I am (mainly!) an experimental material scientist by training, but I also have aquired a bit of an interest in computational condensed matter physics. In the following paragraphs, I describe all the research projects performed in my lab:
I. Experimental Projects:
1. Thermoelectric Properties of Manganese Oxide Powders and Thin Films (perfomed in its entirety at JMU)
Due to the ever-increasing energy demand and growing global concern over the environmental impact of carbon dioxide emissions, there is an
urging need to seek solutions to transit from fossil fuels to sustainable energy. Only 30% of the energy we use everyday is converted into
useful work and the remaining 70% is wasted as dissipated heat during energy conversion, transportation and storage. This giant loss is itself
a source of recyclable energy that can be renewed into useful energy. Thermoelectric (TE) materials show great promise for converting waste heat
energy into electricity. TE systems have many unique advantages such as silent operationality, time reliability, and dimensional scalability.
Most recently, researchers found that MnO2 nanoparticles show a giant Seebeck coefficient of S = 20 mV/K, which is 100 times
higher than bismuth telluride, one of the best TE materials. However, no information it has been provided regarding the Figure of Merit (ZT) or
thermal conductivity of this material. Therefore, it is very important to study the interplay between ZT, electrical conductivity, packing
density and the particle size. We are also in the process of characterizing the thermoelectric properties of MnO2 thin films deposited by Magnetron Sputtering deposition technique.
2. Conductivity and Thickness Characterization of Sulfuric Acid Treated PEDOT:PSS Films (perfomed in its entirety at JMU)
In recent years, high conductivity transparent materials have gained more attention in material science. These transparent conducting materials are important components in a number of various electronic devices such as: computer and TV displays, mobile phones, handheld game consoles, touchscreens, and solar cells. The most popular material used today is Indium Tin Oxide (ITO). Though ITO has a high electrical conductivity and optical transparency, indium is expensive, and very hard to find. ITO is also ceramic in nature and therefore brittle. Poly(3,4-ethylenedioxythiophene) polystyrene sulfonate (PEDOT:PSS) films have been investigated as a suitable alternative to Indium Tin ITO films. PEDOT:PSS has a conductivity comparable to that of ITO and its price is much more reasonable. When PEDOT:PSS films are treated with sulfuric acid, an increased conductivity was seen as the acid treatment time was increased. Our group also noticed that there is a change in the film thickness post acid treatment and we are in the process of quantizing the loss in thickness as a function of acid treatment.
3. Thermal Transport Across Metal/Semiconductor, Metal/Polymer Interfaces (performed in collaboration with performed in collaboration with Dr. Patrick Hopkins from University of Virginia, VA)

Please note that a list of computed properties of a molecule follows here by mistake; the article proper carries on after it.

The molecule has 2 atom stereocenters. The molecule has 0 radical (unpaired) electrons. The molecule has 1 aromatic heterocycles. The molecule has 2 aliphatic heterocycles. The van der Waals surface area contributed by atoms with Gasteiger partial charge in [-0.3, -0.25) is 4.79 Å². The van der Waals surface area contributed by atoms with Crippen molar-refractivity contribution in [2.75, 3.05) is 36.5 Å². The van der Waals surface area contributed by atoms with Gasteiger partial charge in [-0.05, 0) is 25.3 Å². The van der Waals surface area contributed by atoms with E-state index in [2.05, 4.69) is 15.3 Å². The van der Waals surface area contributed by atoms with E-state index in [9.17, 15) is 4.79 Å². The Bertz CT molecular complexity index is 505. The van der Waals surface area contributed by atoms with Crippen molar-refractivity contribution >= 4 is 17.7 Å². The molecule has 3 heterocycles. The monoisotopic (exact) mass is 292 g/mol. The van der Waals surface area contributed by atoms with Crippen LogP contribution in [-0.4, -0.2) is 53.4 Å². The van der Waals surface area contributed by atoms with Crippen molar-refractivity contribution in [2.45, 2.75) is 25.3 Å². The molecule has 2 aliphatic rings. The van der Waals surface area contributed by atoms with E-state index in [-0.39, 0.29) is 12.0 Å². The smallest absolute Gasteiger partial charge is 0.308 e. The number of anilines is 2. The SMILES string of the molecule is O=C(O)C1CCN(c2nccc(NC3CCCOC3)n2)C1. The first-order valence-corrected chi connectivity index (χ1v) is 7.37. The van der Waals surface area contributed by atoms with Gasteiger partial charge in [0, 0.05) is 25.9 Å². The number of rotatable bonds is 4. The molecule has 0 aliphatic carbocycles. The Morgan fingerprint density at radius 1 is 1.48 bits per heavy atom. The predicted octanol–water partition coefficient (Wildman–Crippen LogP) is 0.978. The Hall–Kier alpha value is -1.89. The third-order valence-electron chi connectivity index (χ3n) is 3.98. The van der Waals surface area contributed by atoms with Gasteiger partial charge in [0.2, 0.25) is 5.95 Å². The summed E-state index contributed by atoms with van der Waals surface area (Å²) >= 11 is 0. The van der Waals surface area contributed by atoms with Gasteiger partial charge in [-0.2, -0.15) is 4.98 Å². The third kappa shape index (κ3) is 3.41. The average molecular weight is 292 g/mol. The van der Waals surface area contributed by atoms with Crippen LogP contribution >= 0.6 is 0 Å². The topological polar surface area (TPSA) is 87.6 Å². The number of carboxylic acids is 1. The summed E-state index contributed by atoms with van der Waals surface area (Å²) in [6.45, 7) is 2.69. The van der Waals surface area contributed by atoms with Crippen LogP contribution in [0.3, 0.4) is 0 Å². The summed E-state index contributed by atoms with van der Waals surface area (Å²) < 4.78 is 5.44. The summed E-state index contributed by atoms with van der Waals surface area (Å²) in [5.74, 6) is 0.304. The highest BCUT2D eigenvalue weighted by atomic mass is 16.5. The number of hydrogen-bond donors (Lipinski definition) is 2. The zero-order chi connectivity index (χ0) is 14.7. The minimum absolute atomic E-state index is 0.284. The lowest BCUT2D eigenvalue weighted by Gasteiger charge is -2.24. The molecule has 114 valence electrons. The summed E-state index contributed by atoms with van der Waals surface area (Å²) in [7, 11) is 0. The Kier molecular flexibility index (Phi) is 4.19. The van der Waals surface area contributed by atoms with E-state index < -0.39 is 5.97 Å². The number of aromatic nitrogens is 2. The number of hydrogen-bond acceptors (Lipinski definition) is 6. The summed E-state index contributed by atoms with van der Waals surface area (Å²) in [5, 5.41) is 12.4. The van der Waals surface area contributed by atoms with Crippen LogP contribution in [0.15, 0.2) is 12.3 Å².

As device dimensions become smaller and smaller with time (Moore's Law), pushing the limits of typical functionality, the thermal
properties of devices become more governed by the heat transfer across material interfaces than in the matter themselves.
Therefore, it is increasingly important to study the thermal boundary conductance (i.e., Kapitza conductance) of interfaces to fully
understand and engineer the thermal transport in next generation nanodevices. For example, in the presence of a heat flux across a
solid-solid interface between a GaN film and another thin film or substrate (i.e., Al2O3), there is a finite thermal boundary resistance
which will cause a thermal discontinuity at this interface. Therefore, the behaviour of Kapitza conductance at the interface is of utmost importance. Over the years, our research group at JMU worked closely with Prof. Patrick Hopkins from U.Va. to understand Kapitza conductance of GaN deposited on Sapphire as a function of surface roughness. We are also in the process of determining Kapitza conductance of sulfuric acid treated PEDOT:PSS thin films.
II. Computational Projects:
3. Proximity Induced Magnetism In Transition Metal Substituted Graphene (performed in collaboration with Dr. Jason Haraldsen from University of North Florida, FL)
We use density functional theory (DFT) to study the change in the electronic and magnetic properties of transition-metal subsituted graphene. We start with a 128-atom supercell of graphene and replace two, three, or four carbon atoms with either vanadium, chromium, or manganese. Then, we perform DFT calculations to determine the total energy ground state, electronic band structure, density of states, and magentic moment for each spin configuration. Our results show that the presence of magnetic atoms induces a magnetic state in the neighboring carbon atoms.
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